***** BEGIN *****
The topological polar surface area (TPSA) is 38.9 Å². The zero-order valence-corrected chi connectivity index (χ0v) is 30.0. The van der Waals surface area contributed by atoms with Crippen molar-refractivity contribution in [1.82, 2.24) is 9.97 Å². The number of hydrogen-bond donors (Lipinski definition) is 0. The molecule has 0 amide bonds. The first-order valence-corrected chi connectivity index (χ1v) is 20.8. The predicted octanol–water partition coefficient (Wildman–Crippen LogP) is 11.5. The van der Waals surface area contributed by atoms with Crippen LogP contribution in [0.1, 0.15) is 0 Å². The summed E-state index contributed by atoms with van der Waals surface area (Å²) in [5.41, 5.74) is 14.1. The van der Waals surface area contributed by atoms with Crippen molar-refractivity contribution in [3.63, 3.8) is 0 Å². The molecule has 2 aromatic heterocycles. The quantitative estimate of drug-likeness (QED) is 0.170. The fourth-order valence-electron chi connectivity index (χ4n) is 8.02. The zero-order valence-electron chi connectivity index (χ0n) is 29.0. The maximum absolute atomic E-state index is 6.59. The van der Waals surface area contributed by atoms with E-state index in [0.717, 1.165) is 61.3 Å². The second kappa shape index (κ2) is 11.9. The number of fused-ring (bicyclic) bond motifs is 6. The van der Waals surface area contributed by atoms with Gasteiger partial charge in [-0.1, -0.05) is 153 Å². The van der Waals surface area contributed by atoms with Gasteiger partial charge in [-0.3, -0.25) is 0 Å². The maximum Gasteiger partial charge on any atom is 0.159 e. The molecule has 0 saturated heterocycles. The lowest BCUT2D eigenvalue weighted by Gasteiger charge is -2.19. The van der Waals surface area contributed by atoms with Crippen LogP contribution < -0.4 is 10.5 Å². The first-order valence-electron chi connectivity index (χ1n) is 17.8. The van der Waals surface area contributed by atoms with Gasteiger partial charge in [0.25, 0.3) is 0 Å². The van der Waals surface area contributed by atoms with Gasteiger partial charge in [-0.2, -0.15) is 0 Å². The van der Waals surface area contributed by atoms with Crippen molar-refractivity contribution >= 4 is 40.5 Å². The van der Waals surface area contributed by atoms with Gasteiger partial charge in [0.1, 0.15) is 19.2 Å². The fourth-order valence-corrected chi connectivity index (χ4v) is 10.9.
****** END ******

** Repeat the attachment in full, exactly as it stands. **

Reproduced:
The topological polar surface area (TPSA) is 38.9 Å². The zero-order valence-corrected chi connectivity index (χ0v) is 30.0. The van der Waals surface area contributed by atoms with Crippen molar-refractivity contribution in [1.82, 2.24) is 9.97 Å². The number of hydrogen-bond donors (Lipinski definition) is 0. The molecule has 0 amide bonds. The first-order valence-corrected chi connectivity index (χ1v) is 20.8. The predicted octanol–water partition coefficient (Wildman–Crippen LogP) is 11.5. The van der Waals surface area contributed by atoms with Crippen LogP contribution in [0.1, 0.15) is 0 Å². The summed E-state index contributed by atoms with van der Waals surface area (Å²) in [5.41, 5.74) is 14.1. The van der Waals surface area contributed by atoms with Crippen molar-refractivity contribution in [3.63, 3.8) is 0 Å². The molecule has 2 aromatic heterocycles. The quantitative estimate of drug-likeness (QED) is 0.170. The fourth-order valence-electron chi connectivity index (χ4n) is 8.02. The zero-order valence-electron chi connectivity index (χ0n) is 29.0. The maximum absolute atomic E-state index is 6.59. The van der Waals surface area contributed by atoms with E-state index in [0.717, 1.165) is 61.3 Å². The second kappa shape index (κ2) is 11.9. The number of fused-ring (bicyclic) bond motifs is 6. The van der Waals surface area contributed by atoms with Gasteiger partial charge in [-0.1, -0.05) is 153 Å². The van der Waals surface area contributed by atoms with Gasteiger partial charge in [-0.3, -0.25) is 0 Å². The maximum Gasteiger partial charge on any atom is 0.159 e. The molecule has 0 saturated heterocycles. The lowest BCUT2D eigenvalue weighted by Gasteiger charge is -2.19. The van der Waals surface area contributed by atoms with Crippen LogP contribution < -0.4 is 10.5 Å². The first-order valence-electron chi connectivity index (χ1n) is 17.8. The van der Waals surface area contributed by atoms with Gasteiger partial charge in [0.25, 0.3) is 0 Å². The van der Waals surface area contributed by atoms with Gasteiger partial charge in [-0.2, -0.15) is 0 Å². The van der Waals surface area contributed by atoms with Crippen molar-refractivity contribution >= 4 is 40.5 Å². The van der Waals surface area contributed by atoms with Gasteiger partial charge in [0.1, 0.15) is 19.2 Å². The fourth-order valence-corrected chi connectivity index (χ4v) is 10.9.